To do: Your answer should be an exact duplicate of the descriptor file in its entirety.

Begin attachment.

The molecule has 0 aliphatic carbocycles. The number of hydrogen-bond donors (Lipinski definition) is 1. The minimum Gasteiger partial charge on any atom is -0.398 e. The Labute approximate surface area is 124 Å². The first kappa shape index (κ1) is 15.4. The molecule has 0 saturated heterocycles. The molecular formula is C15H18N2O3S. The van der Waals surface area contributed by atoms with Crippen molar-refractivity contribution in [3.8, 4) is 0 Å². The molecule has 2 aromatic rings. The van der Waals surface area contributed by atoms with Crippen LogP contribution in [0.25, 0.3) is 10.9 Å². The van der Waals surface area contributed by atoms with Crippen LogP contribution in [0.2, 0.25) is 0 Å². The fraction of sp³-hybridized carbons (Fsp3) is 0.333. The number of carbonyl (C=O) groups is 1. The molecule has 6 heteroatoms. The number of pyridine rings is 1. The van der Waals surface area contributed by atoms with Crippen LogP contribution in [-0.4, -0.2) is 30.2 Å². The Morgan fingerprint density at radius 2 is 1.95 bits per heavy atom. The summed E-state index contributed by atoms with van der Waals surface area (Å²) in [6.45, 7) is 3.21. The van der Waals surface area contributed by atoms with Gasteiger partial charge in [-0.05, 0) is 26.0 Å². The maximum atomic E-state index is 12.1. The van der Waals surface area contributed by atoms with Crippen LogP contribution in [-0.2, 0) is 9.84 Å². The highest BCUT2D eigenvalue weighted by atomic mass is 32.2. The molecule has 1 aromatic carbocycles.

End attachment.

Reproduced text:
The molecule has 0 aliphatic carbocycles. The number of hydrogen-bond donors (Lipinski definition) is 1. The minimum Gasteiger partial charge on any atom is -0.398 e. The Labute approximate surface area is 124 Å². The first kappa shape index (κ1) is 15.4. The molecule has 0 saturated heterocycles. The molecular formula is C15H18N2O3S. The van der Waals surface area contributed by atoms with Crippen molar-refractivity contribution in [3.8, 4) is 0 Å². The molecule has 2 aromatic rings. The van der Waals surface area contributed by atoms with Crippen LogP contribution in [0.25, 0.3) is 10.9 Å². The van der Waals surface area contributed by atoms with Crippen LogP contribution in [0.2, 0.25) is 0 Å². The fraction of sp³-hybridized carbons (Fsp3) is 0.333. The number of carbonyl (C=O) groups is 1. The molecule has 6 heteroatoms. The number of pyridine rings is 1. The van der Waals surface area contributed by atoms with Crippen LogP contribution in [-0.4, -0.2) is 30.2 Å². The Morgan fingerprint density at radius 2 is 1.95 bits per heavy atom. The summed E-state index contributed by atoms with van der Waals surface area (Å²) in [6.45, 7) is 3.21. The van der Waals surface area contributed by atoms with Gasteiger partial charge in [-0.05, 0) is 26.0 Å². The maximum atomic E-state index is 12.1. The van der Waals surface area contributed by atoms with Crippen LogP contribution in [-0.2, 0) is 9.84 Å². The highest BCUT2D eigenvalue weighted by atomic mass is 32.2. The molecule has 1 aromatic carbocycles.